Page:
The beginning of 2017 was a time of hope and optimism on Wall Street. The election of President Donald Trump had changed everything from policy expectations and growth expectations to inflation expectations and more, and the ramifications of those changing expectations had just started to play themselves out in the U.S. stock market.
With that in mind, we chose Zions Bancorp (NASDAQ:ZION) to be one of the top-performing stocks in 2017.
We believed ZION was uniquely situated to take advantage of a growing number of the potential changes that were expected to play themselves out in the U.S. economy and stock market this year. We believed the Trump administration could bolster ZION by:
- Scaling back, or fully repealing, the Dodd-Frank Wall Street Reform and Consumer Protection Act;
- Boosting inflation expectations;
- Relaxing environmental regulations for drilling while OPEC caps oil production; and
- Lowering corporate tax rates.
While the Trump administration has been successful in a few of these areas, it has thus far fallen woefully short in others. Let’s take a look.
Scaling Back, or Repealing, Dodd-Frank
We were looking forward to the scaling back, or repeal, of the Dodd-Frank Act and believed it would boost ZION’s revenue-generating potential by enabling the bank to trade more freely and issue more loans by creating collateralized debt obligations (CDOs) containing trust preferred securities (TrPS). We also anticipated a reduction in expenses for the bank as compliance costs fell.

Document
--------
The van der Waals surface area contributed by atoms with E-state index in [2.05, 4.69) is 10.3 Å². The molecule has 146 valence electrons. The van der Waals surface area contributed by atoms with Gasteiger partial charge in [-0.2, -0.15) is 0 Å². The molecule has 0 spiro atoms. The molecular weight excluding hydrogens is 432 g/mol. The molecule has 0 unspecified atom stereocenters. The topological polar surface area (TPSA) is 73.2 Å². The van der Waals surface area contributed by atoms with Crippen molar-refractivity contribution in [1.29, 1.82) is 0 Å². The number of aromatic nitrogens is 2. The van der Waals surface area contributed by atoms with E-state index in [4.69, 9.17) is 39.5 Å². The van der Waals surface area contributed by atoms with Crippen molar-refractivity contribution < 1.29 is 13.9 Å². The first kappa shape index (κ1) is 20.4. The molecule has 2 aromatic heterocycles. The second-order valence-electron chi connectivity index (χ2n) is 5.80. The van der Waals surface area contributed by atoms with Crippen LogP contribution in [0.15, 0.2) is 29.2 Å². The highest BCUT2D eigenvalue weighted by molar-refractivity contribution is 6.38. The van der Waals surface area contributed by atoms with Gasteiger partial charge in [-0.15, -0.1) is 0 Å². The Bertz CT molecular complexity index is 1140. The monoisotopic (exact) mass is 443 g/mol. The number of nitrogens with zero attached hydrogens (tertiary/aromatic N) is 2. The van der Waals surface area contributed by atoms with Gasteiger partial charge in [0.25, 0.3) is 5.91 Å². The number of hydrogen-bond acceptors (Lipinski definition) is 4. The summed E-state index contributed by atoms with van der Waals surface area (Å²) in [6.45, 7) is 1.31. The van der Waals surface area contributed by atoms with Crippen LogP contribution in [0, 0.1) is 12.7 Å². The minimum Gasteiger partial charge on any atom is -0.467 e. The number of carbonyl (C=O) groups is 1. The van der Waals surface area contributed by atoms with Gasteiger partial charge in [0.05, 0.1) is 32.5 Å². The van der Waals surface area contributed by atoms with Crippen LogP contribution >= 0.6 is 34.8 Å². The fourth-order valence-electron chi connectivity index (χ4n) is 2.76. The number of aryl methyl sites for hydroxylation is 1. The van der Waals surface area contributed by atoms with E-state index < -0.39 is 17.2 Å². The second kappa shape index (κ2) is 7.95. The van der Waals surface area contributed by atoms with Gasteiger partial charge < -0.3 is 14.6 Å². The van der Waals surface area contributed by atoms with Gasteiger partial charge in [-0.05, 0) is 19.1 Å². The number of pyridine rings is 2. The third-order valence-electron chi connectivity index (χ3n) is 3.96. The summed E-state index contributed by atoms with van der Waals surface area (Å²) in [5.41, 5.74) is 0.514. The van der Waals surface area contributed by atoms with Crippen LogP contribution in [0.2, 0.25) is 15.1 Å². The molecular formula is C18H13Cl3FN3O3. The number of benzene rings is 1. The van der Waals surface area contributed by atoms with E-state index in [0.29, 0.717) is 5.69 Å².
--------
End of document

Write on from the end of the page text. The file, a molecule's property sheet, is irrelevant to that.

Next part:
Unfortunately, not much has happened on this front. In fact, Treasury Secretary Steven Mnuchin has even expressed some support for the Volcker Rule — the portion of the Dodd-Frank Act that prohibits financial institutions from engaging in proprietary trading.
It’s still early, but with all of the other legislative priorities stacking up in front of financial regulatory reform, we aren’t as confident this issue is going to be addressed in the near term.
Boosting Inflation Expectations
We, along with most others, expected President Trump’s economic policies to boost inflation here in the United States. Analysts were anticipating increased economic growth, coupled with the potential for trade battles and the implementation of tariffs, would boost inflation. As a result, bond yields would be pushed higher to compensate bond investors for the increased inflation risks they would be facing. This, in turn, would lead to a steeper yield curve, which would be a boon for banks.
Unfortunately, the “reflation” trade that dominated the market through the end of February has faded, and the yield curve is flattening once again. This is a negative for banks and their net interest margin levels.